Liberal Democrats have backed a call for a review of police vetting procedures as part of a series of measures to help tackle violence against women.
The party made the plea in the wake of the rape and murder of Sarah Everard by a serving Metropolitan police officer.
In addition, the Lib Dems want to see misogyny made a hate crime – something Scottish Justice Secretary Keith Brown has suggested “may well” happen – and for a commission to be set up to look at how to prevent violence against women and girls.
Activists at the party’s Scottish conference overwhelmingly backed a motion calling for the changes, as ministers in both Edinburgh and London were urged to do more to tackle the problem.
Caron Lindsay, the Scottish Liberal Democrats’ social security spokeswoman, recalled how she had feared for her life when she was threatened by a man while out walking her dog.
Ms Lindsay told the virtual conference: “Both our governments need to step up and show us all that they are taking this seriously.
“It is just so profoundly depressing that virtually every woman still doesn’t feel safe walking around, especially at night.
“A couple of years ago I was threatened by a man when I was walking my dog. Five minutes of escalating threats of violence seemed like a lifetime.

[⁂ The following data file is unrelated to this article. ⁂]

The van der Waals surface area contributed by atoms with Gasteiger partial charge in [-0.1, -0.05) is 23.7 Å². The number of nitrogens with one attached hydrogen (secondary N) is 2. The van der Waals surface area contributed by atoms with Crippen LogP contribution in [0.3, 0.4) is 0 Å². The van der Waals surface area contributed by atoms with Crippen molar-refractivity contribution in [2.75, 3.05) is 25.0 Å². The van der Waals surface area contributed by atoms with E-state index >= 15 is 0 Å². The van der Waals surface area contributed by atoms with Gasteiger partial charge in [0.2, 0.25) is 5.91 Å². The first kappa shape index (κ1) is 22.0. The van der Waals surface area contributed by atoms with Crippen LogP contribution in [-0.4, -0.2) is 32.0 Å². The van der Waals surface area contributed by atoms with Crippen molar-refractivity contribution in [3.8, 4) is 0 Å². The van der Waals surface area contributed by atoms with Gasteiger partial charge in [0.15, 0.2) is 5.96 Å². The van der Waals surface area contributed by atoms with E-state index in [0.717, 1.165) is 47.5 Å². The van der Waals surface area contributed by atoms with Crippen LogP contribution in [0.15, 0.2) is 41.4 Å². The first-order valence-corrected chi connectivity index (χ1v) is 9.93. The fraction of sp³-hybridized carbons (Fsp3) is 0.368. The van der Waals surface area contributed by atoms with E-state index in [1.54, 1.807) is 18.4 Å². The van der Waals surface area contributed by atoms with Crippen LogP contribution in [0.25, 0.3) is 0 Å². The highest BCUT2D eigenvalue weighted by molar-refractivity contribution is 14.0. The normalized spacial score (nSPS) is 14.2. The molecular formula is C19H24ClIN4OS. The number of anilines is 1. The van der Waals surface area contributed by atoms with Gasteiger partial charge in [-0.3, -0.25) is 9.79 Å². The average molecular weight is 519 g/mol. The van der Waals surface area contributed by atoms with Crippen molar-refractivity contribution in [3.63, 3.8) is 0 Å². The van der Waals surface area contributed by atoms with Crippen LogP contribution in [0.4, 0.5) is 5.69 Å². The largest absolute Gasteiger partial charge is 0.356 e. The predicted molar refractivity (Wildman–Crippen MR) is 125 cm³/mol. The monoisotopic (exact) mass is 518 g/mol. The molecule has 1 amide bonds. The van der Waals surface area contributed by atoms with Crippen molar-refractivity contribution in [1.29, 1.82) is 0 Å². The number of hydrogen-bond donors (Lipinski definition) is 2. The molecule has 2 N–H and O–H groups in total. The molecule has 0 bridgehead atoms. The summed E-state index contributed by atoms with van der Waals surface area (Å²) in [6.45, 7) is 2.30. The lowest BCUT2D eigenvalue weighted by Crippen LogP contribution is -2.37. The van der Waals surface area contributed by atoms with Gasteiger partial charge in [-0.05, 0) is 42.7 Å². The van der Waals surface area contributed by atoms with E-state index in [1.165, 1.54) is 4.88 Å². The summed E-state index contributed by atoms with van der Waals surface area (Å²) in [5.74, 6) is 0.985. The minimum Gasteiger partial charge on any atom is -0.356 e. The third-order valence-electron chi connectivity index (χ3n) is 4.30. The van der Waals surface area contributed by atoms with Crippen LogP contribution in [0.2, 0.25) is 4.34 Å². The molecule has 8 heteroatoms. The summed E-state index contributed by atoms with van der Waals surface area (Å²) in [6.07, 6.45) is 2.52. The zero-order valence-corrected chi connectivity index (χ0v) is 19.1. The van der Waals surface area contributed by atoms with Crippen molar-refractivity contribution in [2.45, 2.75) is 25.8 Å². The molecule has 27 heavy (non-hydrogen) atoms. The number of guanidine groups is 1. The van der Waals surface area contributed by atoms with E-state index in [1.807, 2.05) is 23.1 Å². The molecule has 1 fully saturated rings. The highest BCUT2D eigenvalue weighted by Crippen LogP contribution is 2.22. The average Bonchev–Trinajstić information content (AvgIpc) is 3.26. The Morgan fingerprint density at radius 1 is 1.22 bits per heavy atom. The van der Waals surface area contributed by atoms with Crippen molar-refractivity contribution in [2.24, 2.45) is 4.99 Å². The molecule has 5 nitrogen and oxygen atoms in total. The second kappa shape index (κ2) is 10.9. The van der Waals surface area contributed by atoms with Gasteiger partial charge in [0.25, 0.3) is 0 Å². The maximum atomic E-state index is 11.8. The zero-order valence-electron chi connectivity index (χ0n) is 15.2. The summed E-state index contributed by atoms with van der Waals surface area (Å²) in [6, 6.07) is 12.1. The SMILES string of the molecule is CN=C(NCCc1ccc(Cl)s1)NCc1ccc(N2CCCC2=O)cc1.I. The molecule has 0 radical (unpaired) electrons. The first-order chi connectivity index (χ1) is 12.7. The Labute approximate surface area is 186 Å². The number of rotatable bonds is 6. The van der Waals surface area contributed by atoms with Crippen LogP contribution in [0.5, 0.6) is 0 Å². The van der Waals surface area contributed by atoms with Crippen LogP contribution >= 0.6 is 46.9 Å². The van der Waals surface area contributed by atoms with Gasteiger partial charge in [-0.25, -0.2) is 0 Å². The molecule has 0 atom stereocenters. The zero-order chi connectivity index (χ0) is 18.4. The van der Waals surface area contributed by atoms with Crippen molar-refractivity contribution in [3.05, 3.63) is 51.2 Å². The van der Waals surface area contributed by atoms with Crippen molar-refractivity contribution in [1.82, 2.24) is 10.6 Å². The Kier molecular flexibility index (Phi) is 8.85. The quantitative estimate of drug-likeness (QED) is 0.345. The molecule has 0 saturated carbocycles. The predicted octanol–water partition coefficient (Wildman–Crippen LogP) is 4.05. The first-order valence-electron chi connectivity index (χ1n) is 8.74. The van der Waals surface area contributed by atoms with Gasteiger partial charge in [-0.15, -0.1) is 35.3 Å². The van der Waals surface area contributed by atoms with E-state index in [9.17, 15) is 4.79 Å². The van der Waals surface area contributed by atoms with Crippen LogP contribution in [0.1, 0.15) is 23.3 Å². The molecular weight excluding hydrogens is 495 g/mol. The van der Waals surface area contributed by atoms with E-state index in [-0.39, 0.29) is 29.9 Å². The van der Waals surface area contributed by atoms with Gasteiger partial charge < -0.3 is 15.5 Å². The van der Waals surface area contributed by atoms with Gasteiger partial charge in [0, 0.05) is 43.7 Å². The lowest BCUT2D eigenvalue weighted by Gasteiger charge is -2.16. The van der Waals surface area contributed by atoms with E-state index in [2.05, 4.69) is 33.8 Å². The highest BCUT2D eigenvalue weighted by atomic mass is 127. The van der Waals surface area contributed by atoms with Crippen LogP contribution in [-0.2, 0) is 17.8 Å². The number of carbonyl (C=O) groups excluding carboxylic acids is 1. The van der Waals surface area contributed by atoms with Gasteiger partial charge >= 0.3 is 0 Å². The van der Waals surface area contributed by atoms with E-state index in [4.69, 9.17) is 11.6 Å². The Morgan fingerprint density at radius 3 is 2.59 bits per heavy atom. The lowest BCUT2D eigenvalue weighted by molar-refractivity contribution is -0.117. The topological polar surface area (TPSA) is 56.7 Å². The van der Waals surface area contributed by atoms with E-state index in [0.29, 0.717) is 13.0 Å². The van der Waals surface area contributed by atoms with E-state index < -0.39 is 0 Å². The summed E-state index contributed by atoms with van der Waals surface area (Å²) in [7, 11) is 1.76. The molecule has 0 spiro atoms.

“It was quite minor in the scheme of things I guess, but I really feared for my life.
“And by the time the police came and took my statement six days later, he had done the same to another women.”
Edinburgh West MP Christine Jardine described the problem of violence against woman as “an emergency we are only too aware of but we seem unable to deal with”.
She said: “Every three days in the UK it is estimated a woman is killed by a man. Yes it is an emergency.
“We all want to do something about violence against women and girls, we all believe that it is wrong.
“But we have to work, we have to persuade the Scottish Government that they have to lead.”
Former police officer Wendy Chamberlain, who is now MP for North East Fife, insisted: “Enough is enough. For too long, women and girls have had to change their behaviour in an attempt to work around the constant threat of violence and harassment. It’s time for that responsibility to shift elsewhere.
“This needs to be more than just a re-heated version of existing strategies. We need an NHS-style awareness campaign, and new training and support for all those in public-facing public sector roles so that problematic behaviour can be identified and addressed.
“Policing culture needs to see a step-change to build back public trust. The canteen cultures that breed poor attitudes need to become a thing of the past.
“Women need to be able to feel safe again.”